VISITING A LONG RUNNER - ART - I recently went to see ‘Art’ before its next cast changeover. I’ve never seen the play before and must say that I agree with every bit of praise that has been showered on it by critics world wide. It is funny, touching, stylishly designed and lit, and extremely well acted. The three men on my visit were George Segal, Paul Freeman and Richard Griffiths. Griffiths as Yvan for me made the evening, being both hilarious yet deeply moving. George Segal as Serge oozed with charm, a complete contrast to Paul Freeman’s aggressive Marc, who I felt was at times a bit too loud and over the top. All in all though I found it engrossing, completely fresh and inventive, and I would never have thought that it had been running for nearly five years. I can’t think of a better compliment.

AN UNMISSABLE EVENING WITH JASON ROBERT BROWN AT THE BRIDEWELL - Before seeing 'Songs For A New World' I had never been to the Bridewell Theatre. I found it a delightfully intimate space, where you had really close contact with the actors. The venue has made a name for itself from its acclaimed productions of lost classics and new works. It also staged the World premiere of Stephen Sondheim’s early musical, 'Saturday Night'.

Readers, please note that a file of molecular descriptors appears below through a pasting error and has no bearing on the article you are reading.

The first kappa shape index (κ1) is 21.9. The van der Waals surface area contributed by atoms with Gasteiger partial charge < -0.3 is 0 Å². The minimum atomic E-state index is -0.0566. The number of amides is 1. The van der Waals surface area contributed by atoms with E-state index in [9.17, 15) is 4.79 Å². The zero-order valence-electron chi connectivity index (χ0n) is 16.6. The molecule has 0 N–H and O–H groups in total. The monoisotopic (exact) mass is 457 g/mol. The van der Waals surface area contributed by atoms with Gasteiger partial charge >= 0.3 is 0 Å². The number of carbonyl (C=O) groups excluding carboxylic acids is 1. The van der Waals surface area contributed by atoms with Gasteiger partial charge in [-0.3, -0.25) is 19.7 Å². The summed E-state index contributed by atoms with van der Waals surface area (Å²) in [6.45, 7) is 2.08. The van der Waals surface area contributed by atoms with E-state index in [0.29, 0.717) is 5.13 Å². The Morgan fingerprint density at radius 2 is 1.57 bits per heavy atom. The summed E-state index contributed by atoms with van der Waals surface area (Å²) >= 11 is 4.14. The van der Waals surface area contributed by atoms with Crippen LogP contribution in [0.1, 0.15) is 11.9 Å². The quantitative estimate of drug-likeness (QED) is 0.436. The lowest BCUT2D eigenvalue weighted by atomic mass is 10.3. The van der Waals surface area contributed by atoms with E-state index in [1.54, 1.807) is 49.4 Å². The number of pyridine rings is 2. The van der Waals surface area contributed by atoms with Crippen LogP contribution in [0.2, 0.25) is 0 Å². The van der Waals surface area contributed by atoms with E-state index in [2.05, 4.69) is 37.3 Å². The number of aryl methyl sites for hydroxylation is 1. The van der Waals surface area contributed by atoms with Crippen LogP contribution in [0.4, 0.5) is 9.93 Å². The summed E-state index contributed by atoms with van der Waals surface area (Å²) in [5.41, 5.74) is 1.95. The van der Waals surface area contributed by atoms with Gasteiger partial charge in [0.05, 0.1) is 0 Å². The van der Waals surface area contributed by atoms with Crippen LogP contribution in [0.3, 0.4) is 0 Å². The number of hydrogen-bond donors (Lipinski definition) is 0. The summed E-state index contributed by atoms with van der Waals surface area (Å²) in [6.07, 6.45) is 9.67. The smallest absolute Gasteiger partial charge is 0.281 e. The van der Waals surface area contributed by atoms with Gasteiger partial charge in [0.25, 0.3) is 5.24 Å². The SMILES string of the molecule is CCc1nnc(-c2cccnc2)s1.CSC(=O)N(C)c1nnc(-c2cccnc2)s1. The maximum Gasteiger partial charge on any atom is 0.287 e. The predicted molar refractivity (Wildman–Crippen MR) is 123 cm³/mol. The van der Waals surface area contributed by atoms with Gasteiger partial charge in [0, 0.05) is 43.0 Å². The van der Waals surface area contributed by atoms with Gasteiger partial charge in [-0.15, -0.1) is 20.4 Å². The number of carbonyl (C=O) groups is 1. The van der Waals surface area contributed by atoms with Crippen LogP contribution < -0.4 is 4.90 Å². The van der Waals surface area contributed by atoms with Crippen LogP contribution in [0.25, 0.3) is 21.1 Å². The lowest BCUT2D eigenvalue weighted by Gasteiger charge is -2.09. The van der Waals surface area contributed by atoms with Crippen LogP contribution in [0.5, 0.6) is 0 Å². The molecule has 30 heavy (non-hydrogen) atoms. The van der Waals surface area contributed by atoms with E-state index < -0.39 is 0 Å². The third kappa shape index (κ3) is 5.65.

I heard of this production purely by chance on a web message board, and I am so glad I did! I was well acquainted with the music, being a huge fan of Jason Robert Brown, the show’s creator. He deservedly won the Tony award in 1999 for ‘Parade’, one of the greatest scores I’ve ever heard. ‘Songs For A New World’ originally premiered in 1996, and the Bridewell has presented the first European production of this song cycle, playing until September 15.